The U.S. Maternal and Child Health (MCH) Program is a partnership among the federal government, states, and local communities to promote the health of children and youth, mothers, and families. This program is the Nation's oldest federal-state partnership. The federal role in this partnership includes:
- Administration of the MCH Services block grants to the 50 states and nine U.S. jurisdictions;
- Administration of discretionary grants to various entities involved in MCH;
- Advocacy for MCH at the national level; and
- Development of partnerships with states, communities, public-private groups, and families to strengthen the MCH infrastructure, assure the availability and use of medical homes, and build knowledge and human resources for addressing MCH issues.
The ultimate purpose of the above activities is to assure continued improvement in the health, safety, and well-being of U.S. pregnant women, infants, children, adolescents, and their families: including women of reproductive age, fathers, and children and youth with special health care needs.
Legislative Background and Program Accountability
With adoption of Title V of the Social Security Act (SSA) in 1935, the Federal MCH Program evolved into a "Federal-State" partnership. Federal administration of the program was assigned to the Federal Children's Bureau. Included in Title V of the SSA was authorization for grants-in-aid to states for MCH programs. In 1981, Federal legislation consolidated the Title V MCH programs and five other categorical health programs into the MCH Services Block Grant (MCH Block Grant), transforming the MCH Program into a "State-Federal" partnership. Because the U.S. Congress expressed concern about lack of information on how Title V funds were being used, amendments made to the MCH Block Grant in 1989 greatly strengthened program accountability. In 1990, the Federal Maternal and Child Health Bureau (MCHB), which now administers the MCH Block Grant Program at the Federal level, was established within the Health Resources and Services Administration, U.S. Department of Health and Human Services.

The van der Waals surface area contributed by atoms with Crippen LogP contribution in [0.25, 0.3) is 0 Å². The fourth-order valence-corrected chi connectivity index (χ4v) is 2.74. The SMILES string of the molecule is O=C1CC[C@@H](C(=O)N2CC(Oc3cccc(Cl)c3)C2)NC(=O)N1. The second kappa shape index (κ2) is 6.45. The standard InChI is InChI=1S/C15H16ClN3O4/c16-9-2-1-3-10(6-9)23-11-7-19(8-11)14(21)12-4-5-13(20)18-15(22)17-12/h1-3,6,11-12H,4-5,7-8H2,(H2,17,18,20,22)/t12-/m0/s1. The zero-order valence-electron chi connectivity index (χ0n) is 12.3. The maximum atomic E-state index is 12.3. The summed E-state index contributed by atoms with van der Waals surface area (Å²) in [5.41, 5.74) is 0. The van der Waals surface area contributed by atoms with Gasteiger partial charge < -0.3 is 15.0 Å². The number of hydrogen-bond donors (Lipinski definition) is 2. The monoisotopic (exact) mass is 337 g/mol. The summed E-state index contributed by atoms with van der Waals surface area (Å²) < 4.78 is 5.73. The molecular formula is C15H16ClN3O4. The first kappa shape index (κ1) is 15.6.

A crucial part of MCH Block Grant accountability is the responsibility of each recipient of the grant to submit an annual report/application on MCH services and issues to MCHB in July of each year. During most of the year, the most recent of these reports/applications and the Federal guidance for preparing them can be viewed from the Title V Information System's website. As well, recent "State Snapshots" of MCH can be accessed from this same website.
Content of Maternal and Child Health Block Grant Reports/Applications
The Federal guidance specifies content to be included in each annual MCH Block Grant report/application and its funds seek to provide:
- Access to quality care, especially for those with low-incomes or limited availability of care.
- Assistance in the reduction of infant mortality.
- Access to comprehensive prenatal and postnatal care for women, especially low-income and at-risk pregnant women.
- An increase in health assessment and follow-up diagnostic and treatment services.
- Access to preventive and child care services as well as rehabilitative services for certain children.
- Family-centered, community-based systems of coordinated care for children with special healthcare needs.
- Toll-free hotlines and assistance in applying for services to pregnant women with infants and children who are eligible for Title XIX (Medicaid).
The guidance further specifies that MCH services be described according to the four levels of core public health MCH services: direct services, enabling services, population-based services, and infrastructure-building services.
For information on children with special health care needs, visit Alabama's Department of Rehabilitation Services website.
a The Children's Bureau was formed in 1912, became part of the U.S. Department of Labor, and was dismantled in 1969, when the MCH/Title V Program was moved to the U.S. Public Health Service. In 1982, the program, which by then was the MCH Block Grant Program, was moved to the U.S. Department of Health and Human Services.
Page last updated: April 17, 2017